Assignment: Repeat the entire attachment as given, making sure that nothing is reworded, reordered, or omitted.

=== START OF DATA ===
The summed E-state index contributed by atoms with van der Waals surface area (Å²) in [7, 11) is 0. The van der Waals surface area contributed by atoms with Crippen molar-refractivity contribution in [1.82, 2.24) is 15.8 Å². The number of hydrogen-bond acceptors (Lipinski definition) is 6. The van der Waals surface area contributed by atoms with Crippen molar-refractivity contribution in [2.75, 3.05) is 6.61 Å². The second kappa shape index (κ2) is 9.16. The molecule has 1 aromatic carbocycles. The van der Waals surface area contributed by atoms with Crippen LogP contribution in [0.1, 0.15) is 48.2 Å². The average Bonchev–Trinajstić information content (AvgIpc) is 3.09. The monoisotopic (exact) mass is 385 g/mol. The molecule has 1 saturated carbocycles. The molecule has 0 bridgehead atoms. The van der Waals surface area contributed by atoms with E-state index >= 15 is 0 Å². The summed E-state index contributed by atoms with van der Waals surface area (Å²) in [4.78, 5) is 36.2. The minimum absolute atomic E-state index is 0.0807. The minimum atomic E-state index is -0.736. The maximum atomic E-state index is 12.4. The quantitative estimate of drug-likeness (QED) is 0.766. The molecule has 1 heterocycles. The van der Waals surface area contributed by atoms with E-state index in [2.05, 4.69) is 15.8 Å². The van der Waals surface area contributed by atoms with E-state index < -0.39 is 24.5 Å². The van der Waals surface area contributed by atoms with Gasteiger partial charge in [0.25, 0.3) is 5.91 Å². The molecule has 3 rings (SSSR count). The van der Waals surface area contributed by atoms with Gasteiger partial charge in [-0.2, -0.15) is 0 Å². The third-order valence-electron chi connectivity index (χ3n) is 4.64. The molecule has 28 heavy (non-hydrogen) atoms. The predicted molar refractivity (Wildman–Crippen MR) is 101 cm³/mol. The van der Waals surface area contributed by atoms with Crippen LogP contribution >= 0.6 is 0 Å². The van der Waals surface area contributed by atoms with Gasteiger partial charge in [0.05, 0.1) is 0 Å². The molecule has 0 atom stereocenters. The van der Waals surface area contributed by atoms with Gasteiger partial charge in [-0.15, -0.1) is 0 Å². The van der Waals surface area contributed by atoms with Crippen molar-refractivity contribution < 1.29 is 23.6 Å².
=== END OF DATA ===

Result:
The summed E-state index contributed by atoms with van der Waals surface area (Å²) in [7, 11) is 0. The van der Waals surface area contributed by atoms with Crippen molar-refractivity contribution in [1.82, 2.24) is 15.8 Å². The number of hydrogen-bond acceptors (Lipinski definition) is 6. The van der Waals surface area contributed by atoms with Crippen molar-refractivity contribution in [2.75, 3.05) is 6.61 Å². The second kappa shape index (κ2) is 9.16. The molecule has 1 aromatic carbocycles. The van der Waals surface area contributed by atoms with Crippen LogP contribution in [0.1, 0.15) is 48.2 Å². The average Bonchev–Trinajstić information content (AvgIpc) is 3.09. The monoisotopic (exact) mass is 385 g/mol. The molecule has 1 saturated carbocycles. The molecule has 0 bridgehead atoms. The van der Waals surface area contributed by atoms with E-state index >= 15 is 0 Å². The summed E-state index contributed by atoms with van der Waals surface area (Å²) in [4.78, 5) is 36.2. The minimum absolute atomic E-state index is 0.0807. The minimum atomic E-state index is -0.736. The maximum atomic E-state index is 12.4. The quantitative estimate of drug-likeness (QED) is 0.766. The molecule has 1 heterocycles. The van der Waals surface area contributed by atoms with E-state index in [2.05, 4.69) is 15.8 Å². The van der Waals surface area contributed by atoms with E-state index < -0.39 is 24.5 Å². The van der Waals surface area contributed by atoms with Gasteiger partial charge in [0.25, 0.3) is 5.91 Å². The molecule has 3 rings (SSSR count). The van der Waals surface area contributed by atoms with Gasteiger partial charge in [-0.2, -0.15) is 0 Å². The third-order valence-electron chi connectivity index (χ3n) is 4.64. The molecule has 28 heavy (non-hydrogen) atoms. The predicted molar refractivity (Wildman–Crippen MR) is 101 cm³/mol. The van der Waals surface area contributed by atoms with Crippen LogP contribution >= 0.6 is 0 Å². The van der Waals surface area contributed by atoms with Gasteiger partial charge in [0.05, 0.1) is 0 Å². The molecule has 0 atom stereocenters. The van der Waals surface area contributed by atoms with Gasteiger partial charge in [-0.15, -0.1) is 0 Å². The van der Waals surface area contributed by atoms with Crippen molar-refractivity contribution < 1.29 is 23.6 Å².